At least 10 percent of all cancers — still one of the leading causes of death among Americans — are caused by inherited mutations in genes such as BRCA1 and BRCA2. Parents with the cancer gene mutation have a 50 percent chance of passing it on to a son or daughter.
It is well-known that women with BRCA are at a very high risk for breast and ovarian cancers. Less known is that men with these mutations also are at risk for breast and other cancers. A new UCLA study has found that few men are screened for these genetic mutations; the researchers strongly recommend that they be screened.
“If a male has a BRCA mutation, his risk of breast cancer increases a hundredfold,” says Christopher Childers, MD, a resident in the UCLA Department of Surgery and the paper’s senior author. “BRCA mutations also put men at higher risk for often aggressive prostate cancers that occur at younger ages. These mutations also have been associated with other cancers, such as pancreatic cancer and melanoma,” he says.
This may be the first national study to analyze the rates of genetic cancer testing for both men and women, Dr. Childers says. Analyzing data from the 2015 National Health Interview Survey, researchers found that nearly 2.5 million people underwent cancer genetic testing. This includes testing for genes related to breast/ovarian cancer such as BRCA, as well as those related to risk for colorectal and other cancers. Of the 2.5 million people, nearly three times as many women received testing compared with men — 73 percent vs. 27 percent.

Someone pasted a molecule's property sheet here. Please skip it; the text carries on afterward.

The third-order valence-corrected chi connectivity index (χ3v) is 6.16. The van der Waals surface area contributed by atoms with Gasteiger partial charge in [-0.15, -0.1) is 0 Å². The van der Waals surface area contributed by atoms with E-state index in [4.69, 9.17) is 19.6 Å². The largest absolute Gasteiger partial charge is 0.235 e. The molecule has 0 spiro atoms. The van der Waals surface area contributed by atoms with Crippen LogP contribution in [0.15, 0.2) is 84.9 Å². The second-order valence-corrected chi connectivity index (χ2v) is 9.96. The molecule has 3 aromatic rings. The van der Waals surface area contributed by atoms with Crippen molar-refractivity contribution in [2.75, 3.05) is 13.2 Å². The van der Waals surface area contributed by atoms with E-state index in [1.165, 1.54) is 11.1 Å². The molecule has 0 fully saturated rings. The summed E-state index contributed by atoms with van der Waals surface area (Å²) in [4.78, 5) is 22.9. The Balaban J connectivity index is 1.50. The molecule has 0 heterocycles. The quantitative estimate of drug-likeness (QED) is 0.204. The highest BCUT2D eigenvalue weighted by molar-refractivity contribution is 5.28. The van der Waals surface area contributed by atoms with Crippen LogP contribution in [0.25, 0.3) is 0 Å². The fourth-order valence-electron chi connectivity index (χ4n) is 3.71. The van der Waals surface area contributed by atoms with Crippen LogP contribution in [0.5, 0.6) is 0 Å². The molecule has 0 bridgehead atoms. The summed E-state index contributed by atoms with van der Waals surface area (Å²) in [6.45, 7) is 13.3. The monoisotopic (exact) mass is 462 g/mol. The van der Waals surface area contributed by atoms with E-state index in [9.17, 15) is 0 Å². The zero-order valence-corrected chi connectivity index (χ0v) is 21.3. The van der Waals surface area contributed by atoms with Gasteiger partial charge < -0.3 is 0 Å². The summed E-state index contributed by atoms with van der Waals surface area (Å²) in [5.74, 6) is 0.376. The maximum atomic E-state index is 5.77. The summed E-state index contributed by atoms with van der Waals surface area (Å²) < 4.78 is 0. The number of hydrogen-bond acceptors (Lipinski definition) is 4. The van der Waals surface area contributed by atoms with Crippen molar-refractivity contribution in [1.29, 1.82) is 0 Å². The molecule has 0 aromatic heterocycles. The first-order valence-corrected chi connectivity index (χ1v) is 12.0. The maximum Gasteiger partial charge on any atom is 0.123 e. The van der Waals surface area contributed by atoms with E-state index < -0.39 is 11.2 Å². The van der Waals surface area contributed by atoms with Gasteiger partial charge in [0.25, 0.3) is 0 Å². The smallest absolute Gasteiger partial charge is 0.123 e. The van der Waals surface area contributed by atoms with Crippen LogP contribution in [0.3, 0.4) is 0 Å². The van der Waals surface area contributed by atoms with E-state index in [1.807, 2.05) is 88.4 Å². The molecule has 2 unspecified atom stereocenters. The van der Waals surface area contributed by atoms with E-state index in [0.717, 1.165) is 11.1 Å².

The researchers also found that the disparity in testing was specific to breast/ovarian cancer. Men underwent testing for breast/ovarian cancer genes at one-tenth the rate of women. There was no gender disparity for colorectal or other cancer testing. Fewer Latinos, uninsured, non-citizens and residents with less education received genetic testing compared with the rest of the population.
The next steps are to determine why so few men are tested and to find ways to increase those rates, says Kimberly Childers, regional manager of the Clinical Genetics and Genomics program at Providence Health & Services Southern California and the paper’s lead author. “Previous studies have shown that men don’t necessarily understand the importance of a breast cancer gene mutation — that it is more of a ‘feminine’ issue — but this couldn’t be further from the truth,” she says. “We hope this study will spur broad national educational efforts.”
“National Distribution of Cancer Genetic Testing in the United States: Evidence for a Gender Disparity in Hereditary Breast and Ovarian Cancer,” JAMA Oncology, April 26, 2018.